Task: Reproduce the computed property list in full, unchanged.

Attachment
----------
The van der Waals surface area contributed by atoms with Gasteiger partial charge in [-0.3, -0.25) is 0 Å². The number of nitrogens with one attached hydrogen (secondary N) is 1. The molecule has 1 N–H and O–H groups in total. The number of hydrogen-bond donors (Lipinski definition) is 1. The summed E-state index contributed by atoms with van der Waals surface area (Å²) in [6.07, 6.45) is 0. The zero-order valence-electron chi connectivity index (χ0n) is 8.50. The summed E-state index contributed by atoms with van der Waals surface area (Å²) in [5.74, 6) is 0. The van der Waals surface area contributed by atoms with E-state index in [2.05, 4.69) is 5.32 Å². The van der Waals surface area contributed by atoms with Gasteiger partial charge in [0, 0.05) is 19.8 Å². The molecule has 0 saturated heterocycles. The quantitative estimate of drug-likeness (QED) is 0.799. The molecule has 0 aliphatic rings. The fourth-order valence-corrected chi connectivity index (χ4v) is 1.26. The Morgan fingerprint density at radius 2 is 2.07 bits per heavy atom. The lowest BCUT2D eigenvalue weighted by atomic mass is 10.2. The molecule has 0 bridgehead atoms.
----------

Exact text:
The van der Waals surface area contributed by atoms with Gasteiger partial charge in [-0.3, -0.25) is 0 Å². The number of nitrogens with one attached hydrogen (secondary N) is 1. The molecule has 1 N–H and O–H groups in total. The number of hydrogen-bond donors (Lipinski definition) is 1. The summed E-state index contributed by atoms with van der Waals surface area (Å²) in [6.07, 6.45) is 0. The zero-order valence-electron chi connectivity index (χ0n) is 8.50. The summed E-state index contributed by atoms with van der Waals surface area (Å²) in [5.74, 6) is 0. The van der Waals surface area contributed by atoms with E-state index in [2.05, 4.69) is 5.32 Å². The van der Waals surface area contributed by atoms with Gasteiger partial charge in [0, 0.05) is 19.8 Å². The molecule has 0 saturated heterocycles. The quantitative estimate of drug-likeness (QED) is 0.799. The molecule has 0 aliphatic rings. The fourth-order valence-corrected chi connectivity index (χ4v) is 1.26. The Morgan fingerprint density at radius 2 is 2.07 bits per heavy atom. The lowest BCUT2D eigenvalue weighted by atomic mass is 10.2. The molecule has 0 bridgehead atoms.